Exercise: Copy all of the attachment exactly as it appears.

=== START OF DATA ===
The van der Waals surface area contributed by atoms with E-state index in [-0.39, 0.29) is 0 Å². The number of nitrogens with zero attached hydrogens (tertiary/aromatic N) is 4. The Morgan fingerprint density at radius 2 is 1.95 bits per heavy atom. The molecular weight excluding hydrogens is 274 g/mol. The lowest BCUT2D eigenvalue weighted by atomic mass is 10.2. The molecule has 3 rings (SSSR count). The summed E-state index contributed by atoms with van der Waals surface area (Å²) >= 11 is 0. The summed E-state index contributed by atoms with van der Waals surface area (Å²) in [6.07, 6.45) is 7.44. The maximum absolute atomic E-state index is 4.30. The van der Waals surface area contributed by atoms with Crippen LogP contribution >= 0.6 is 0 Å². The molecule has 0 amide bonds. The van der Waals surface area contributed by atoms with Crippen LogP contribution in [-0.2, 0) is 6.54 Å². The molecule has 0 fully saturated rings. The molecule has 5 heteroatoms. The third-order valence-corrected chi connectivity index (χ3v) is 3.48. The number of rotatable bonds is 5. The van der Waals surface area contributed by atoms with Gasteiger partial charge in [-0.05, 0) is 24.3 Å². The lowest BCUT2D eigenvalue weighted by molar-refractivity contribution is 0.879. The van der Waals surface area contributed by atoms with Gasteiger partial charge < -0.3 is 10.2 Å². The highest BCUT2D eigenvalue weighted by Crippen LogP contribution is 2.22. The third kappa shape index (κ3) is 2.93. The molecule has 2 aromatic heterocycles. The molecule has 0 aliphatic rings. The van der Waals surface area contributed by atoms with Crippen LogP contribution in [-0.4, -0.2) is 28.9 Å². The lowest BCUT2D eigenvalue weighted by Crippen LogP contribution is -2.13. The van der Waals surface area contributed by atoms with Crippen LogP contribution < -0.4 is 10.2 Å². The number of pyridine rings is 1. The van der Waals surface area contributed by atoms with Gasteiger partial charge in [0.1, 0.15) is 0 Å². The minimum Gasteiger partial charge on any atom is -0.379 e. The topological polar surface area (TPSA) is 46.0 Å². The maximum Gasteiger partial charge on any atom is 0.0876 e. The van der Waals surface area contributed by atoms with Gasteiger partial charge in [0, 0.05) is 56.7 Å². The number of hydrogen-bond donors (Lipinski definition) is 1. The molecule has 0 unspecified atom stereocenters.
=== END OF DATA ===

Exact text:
The van der Waals surface area contributed by atoms with E-state index in [-0.39, 0.29) is 0 Å². The number of nitrogens with zero attached hydrogens (tertiary/aromatic N) is 4. The Morgan fingerprint density at radius 2 is 1.95 bits per heavy atom. The molecular weight excluding hydrogens is 274 g/mol. The lowest BCUT2D eigenvalue weighted by atomic mass is 10.2. The molecule has 3 rings (SSSR count). The summed E-state index contributed by atoms with van der Waals surface area (Å²) >= 11 is 0. The summed E-state index contributed by atoms with van der Waals surface area (Å²) in [6.07, 6.45) is 7.44. The maximum absolute atomic E-state index is 4.30. The van der Waals surface area contributed by atoms with Crippen LogP contribution >= 0.6 is 0 Å². The molecule has 0 amide bonds. The van der Waals surface area contributed by atoms with Crippen LogP contribution in [-0.2, 0) is 6.54 Å². The molecule has 0 fully saturated rings. The molecule has 5 heteroatoms. The third-order valence-corrected chi connectivity index (χ3v) is 3.48. The number of rotatable bonds is 5. The van der Waals surface area contributed by atoms with Gasteiger partial charge in [-0.05, 0) is 24.3 Å². The lowest BCUT2D eigenvalue weighted by molar-refractivity contribution is 0.879. The van der Waals surface area contributed by atoms with Gasteiger partial charge < -0.3 is 10.2 Å². The highest BCUT2D eigenvalue weighted by Crippen LogP contribution is 2.22. The third kappa shape index (κ3) is 2.93. The molecule has 2 aromatic heterocycles. The molecule has 0 aliphatic rings. The van der Waals surface area contributed by atoms with Crippen LogP contribution in [-0.4, -0.2) is 28.9 Å². The lowest BCUT2D eigenvalue weighted by Crippen LogP contribution is -2.13. The van der Waals surface area contributed by atoms with Crippen LogP contribution < -0.4 is 10.2 Å². The number of pyridine rings is 1. The van der Waals surface area contributed by atoms with Gasteiger partial charge in [0.1, 0.15) is 0 Å². The minimum Gasteiger partial charge on any atom is -0.379 e. The topological polar surface area (TPSA) is 46.0 Å². The maximum Gasteiger partial charge on any atom is 0.0876 e. The van der Waals surface area contributed by atoms with Gasteiger partial charge in [0, 0.05) is 56.7 Å². The number of hydrogen-bond donors (Lipinski definition) is 1. The molecule has 0 unspecified atom stereocenters.